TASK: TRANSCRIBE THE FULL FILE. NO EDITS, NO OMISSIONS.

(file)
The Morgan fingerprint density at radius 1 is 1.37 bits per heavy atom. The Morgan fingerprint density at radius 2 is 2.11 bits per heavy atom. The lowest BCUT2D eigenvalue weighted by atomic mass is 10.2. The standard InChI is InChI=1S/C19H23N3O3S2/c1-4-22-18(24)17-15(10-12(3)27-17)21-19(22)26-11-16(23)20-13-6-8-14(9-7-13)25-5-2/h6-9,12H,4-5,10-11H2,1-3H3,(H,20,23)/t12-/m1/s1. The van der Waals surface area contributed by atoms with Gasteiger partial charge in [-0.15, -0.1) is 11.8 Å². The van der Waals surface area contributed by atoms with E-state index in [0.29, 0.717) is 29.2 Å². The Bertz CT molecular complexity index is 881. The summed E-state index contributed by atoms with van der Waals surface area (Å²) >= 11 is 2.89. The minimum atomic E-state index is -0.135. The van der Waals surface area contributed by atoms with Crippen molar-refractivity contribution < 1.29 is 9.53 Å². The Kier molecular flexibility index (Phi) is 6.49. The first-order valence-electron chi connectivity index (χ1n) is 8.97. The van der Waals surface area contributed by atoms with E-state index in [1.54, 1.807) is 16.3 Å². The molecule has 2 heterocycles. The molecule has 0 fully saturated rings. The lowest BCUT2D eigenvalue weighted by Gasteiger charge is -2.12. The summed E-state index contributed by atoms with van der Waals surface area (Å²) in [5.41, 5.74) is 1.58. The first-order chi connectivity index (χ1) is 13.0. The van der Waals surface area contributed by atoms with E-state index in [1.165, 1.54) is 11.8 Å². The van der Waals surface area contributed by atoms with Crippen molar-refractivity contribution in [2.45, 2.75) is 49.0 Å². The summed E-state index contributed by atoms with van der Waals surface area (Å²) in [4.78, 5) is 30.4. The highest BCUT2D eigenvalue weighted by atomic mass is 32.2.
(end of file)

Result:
The Morgan fingerprint density at radius 1 is 1.37 bits per heavy atom. The Morgan fingerprint density at radius 2 is 2.11 bits per heavy atom. The lowest BCUT2D eigenvalue weighted by atomic mass is 10.2. The standard InChI is InChI=1S/C19H23N3O3S2/c1-4-22-18(24)17-15(10-12(3)27-17)21-19(22)26-11-16(23)20-13-6-8-14(9-7-13)25-5-2/h6-9,12H,4-5,10-11H2,1-3H3,(H,20,23)/t12-/m1/s1. The van der Waals surface area contributed by atoms with Gasteiger partial charge in [-0.15, -0.1) is 11.8 Å². The van der Waals surface area contributed by atoms with E-state index in [0.29, 0.717) is 29.2 Å². The Bertz CT molecular complexity index is 881. The summed E-state index contributed by atoms with van der Waals surface area (Å²) >= 11 is 2.89. The minimum atomic E-state index is -0.135. The van der Waals surface area contributed by atoms with Crippen molar-refractivity contribution < 1.29 is 9.53 Å². The Kier molecular flexibility index (Phi) is 6.49. The first-order valence-electron chi connectivity index (χ1n) is 8.97. The van der Waals surface area contributed by atoms with E-state index in [1.54, 1.807) is 16.3 Å². The molecule has 2 heterocycles. The molecule has 0 fully saturated rings. The lowest BCUT2D eigenvalue weighted by Gasteiger charge is -2.12. The summed E-state index contributed by atoms with van der Waals surface area (Å²) in [5.41, 5.74) is 1.58. The first-order chi connectivity index (χ1) is 13.0. The van der Waals surface area contributed by atoms with E-state index in [1.165, 1.54) is 11.8 Å². The van der Waals surface area contributed by atoms with Crippen molar-refractivity contribution in [2.45, 2.75) is 49.0 Å². The summed E-state index contributed by atoms with van der Waals surface area (Å²) in [4.78, 5) is 30.4. The highest BCUT2D eigenvalue weighted by atomic mass is 32.2.